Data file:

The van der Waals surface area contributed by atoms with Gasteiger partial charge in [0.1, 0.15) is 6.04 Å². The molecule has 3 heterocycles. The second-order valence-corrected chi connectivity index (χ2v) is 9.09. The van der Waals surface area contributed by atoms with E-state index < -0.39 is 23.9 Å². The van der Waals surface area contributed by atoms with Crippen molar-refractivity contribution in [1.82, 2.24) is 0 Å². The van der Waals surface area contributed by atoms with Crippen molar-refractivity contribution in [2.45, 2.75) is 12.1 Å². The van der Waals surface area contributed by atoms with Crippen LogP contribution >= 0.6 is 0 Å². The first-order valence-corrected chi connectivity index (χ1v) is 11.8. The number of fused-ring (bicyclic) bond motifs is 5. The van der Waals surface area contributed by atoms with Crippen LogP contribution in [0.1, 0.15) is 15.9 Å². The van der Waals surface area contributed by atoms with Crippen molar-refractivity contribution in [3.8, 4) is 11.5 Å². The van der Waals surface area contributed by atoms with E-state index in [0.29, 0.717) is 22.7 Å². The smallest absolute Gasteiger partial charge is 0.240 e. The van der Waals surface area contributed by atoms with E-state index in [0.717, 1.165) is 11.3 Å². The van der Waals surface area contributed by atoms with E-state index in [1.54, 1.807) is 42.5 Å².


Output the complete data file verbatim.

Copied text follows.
The van der Waals surface area contributed by atoms with Gasteiger partial charge in [0.1, 0.15) is 6.04 Å². The molecule has 3 heterocycles. The second-order valence-corrected chi connectivity index (χ2v) is 9.09. The van der Waals surface area contributed by atoms with E-state index < -0.39 is 23.9 Å². The van der Waals surface area contributed by atoms with Crippen molar-refractivity contribution in [1.82, 2.24) is 0 Å². The van der Waals surface area contributed by atoms with Crippen molar-refractivity contribution in [2.45, 2.75) is 12.1 Å². The van der Waals surface area contributed by atoms with Crippen LogP contribution >= 0.6 is 0 Å². The first-order valence-corrected chi connectivity index (χ1v) is 11.8. The number of fused-ring (bicyclic) bond motifs is 5. The van der Waals surface area contributed by atoms with Crippen LogP contribution in [0.1, 0.15) is 15.9 Å². The van der Waals surface area contributed by atoms with Crippen molar-refractivity contribution in [3.8, 4) is 11.5 Å². The van der Waals surface area contributed by atoms with E-state index in [0.29, 0.717) is 22.7 Å². The smallest absolute Gasteiger partial charge is 0.240 e. The van der Waals surface area contributed by atoms with E-state index in [0.717, 1.165) is 11.3 Å². The van der Waals surface area contributed by atoms with E-state index in [1.54, 1.807) is 42.5 Å².